Gratitude

As I kid, I waded through tall grass hunting garter snakes in an empty lot. My stomach fluttered when I’d find one curled under a board. Its eyes as surprised as mine. I’d lift it by the tail into a cardboard box to be released later for neighborhood snake races.

I am grateful for that lot’s smell of ripe blackberries in the summer. The sturdy limbs of the cherry tree that held rickety old tree fort. I lost hundreds of hours caught in the land’s mystery and bounty. It held me. Where my parents saw only an empty lot, I entered a frothy wild kingdom of grasshoppers, cornflowers, and scolding blue jays.

To rediscover and connect with the wonder we first experienced as kids is everything. Even the tiniest dandelion, when observed, becomes a gift, a way in, a way into something larger than ourselves.

We all know how it feels to be flooded with gratitude. Studies have shown that expressing gratitude is good for the body as well as our communities. It reduces stress and inflammation, improves sleep, and strengthens our immune system. The quickest way to reap theses benefits is to adopt a practice of thanksgiving. Whether it’s thanking the person you see cleaning a bathroom or the driver who opens up the lane for your car.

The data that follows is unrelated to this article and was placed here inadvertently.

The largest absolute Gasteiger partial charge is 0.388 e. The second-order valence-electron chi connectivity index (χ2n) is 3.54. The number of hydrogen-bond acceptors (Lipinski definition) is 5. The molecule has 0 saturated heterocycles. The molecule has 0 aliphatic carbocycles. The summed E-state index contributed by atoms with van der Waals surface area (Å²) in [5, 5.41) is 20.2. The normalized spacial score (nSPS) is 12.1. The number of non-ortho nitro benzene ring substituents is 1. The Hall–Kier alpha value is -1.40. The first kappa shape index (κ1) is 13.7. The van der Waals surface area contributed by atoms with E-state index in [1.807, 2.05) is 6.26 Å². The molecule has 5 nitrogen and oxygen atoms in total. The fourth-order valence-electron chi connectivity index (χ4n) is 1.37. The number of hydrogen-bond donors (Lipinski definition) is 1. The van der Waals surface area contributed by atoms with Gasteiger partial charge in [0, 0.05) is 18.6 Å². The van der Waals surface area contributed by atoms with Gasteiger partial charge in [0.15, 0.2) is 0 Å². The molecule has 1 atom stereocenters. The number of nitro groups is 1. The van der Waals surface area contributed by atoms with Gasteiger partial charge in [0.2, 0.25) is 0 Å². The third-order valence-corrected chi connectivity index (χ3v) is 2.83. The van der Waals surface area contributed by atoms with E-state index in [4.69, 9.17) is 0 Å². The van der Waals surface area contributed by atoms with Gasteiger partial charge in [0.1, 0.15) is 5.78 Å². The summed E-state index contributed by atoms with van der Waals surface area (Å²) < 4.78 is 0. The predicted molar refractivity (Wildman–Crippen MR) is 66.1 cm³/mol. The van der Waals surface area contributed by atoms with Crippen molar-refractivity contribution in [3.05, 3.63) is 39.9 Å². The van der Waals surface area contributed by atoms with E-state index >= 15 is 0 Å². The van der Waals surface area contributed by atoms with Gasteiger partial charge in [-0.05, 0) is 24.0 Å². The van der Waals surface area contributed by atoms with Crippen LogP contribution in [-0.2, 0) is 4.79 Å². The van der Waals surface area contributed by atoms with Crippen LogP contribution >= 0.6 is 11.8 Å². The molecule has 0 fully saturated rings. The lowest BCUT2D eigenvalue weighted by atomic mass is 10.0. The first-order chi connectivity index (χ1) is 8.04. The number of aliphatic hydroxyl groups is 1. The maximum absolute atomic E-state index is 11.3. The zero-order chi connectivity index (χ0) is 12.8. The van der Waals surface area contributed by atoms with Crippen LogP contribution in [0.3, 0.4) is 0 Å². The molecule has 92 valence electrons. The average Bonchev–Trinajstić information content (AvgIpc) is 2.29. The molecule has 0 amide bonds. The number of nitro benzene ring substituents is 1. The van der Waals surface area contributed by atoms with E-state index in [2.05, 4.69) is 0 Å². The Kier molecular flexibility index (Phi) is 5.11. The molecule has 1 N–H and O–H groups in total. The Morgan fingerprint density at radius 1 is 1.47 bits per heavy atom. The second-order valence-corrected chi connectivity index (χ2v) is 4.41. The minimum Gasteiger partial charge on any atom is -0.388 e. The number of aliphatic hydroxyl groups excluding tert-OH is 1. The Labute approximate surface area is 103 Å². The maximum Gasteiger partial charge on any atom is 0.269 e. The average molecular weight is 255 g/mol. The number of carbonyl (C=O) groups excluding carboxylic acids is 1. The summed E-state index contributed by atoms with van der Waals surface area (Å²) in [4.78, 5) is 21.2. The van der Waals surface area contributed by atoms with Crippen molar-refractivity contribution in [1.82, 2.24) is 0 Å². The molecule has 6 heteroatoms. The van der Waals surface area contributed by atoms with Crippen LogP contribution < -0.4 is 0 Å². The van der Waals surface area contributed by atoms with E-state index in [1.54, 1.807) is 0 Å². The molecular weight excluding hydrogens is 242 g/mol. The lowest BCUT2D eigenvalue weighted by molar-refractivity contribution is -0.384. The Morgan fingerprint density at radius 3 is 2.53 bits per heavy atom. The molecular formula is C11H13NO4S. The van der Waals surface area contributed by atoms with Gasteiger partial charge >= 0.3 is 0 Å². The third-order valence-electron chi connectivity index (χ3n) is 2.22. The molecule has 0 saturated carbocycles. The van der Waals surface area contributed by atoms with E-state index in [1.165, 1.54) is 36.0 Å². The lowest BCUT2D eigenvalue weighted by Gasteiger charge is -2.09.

I exercise my gratitude muscle with a journal. Writing two to three times a week keeps it fresh. Noting what I’ve received from others is easy; feeling gratitude for life’s hurdles and pain is sometimes more difficult. My newest entries have been observations from trails, dog park, and kitchen window. What I return to in each entry is that at the very center of our lives is the earth—humus, rock, and briny ocean—connecting us to life itself.

Without earth at the center we have no life. And so give thanks for the hibernating snake, the dandelion, and the earth that sustains us all.

Meg B Holden lives and writes in Portland, Oregon

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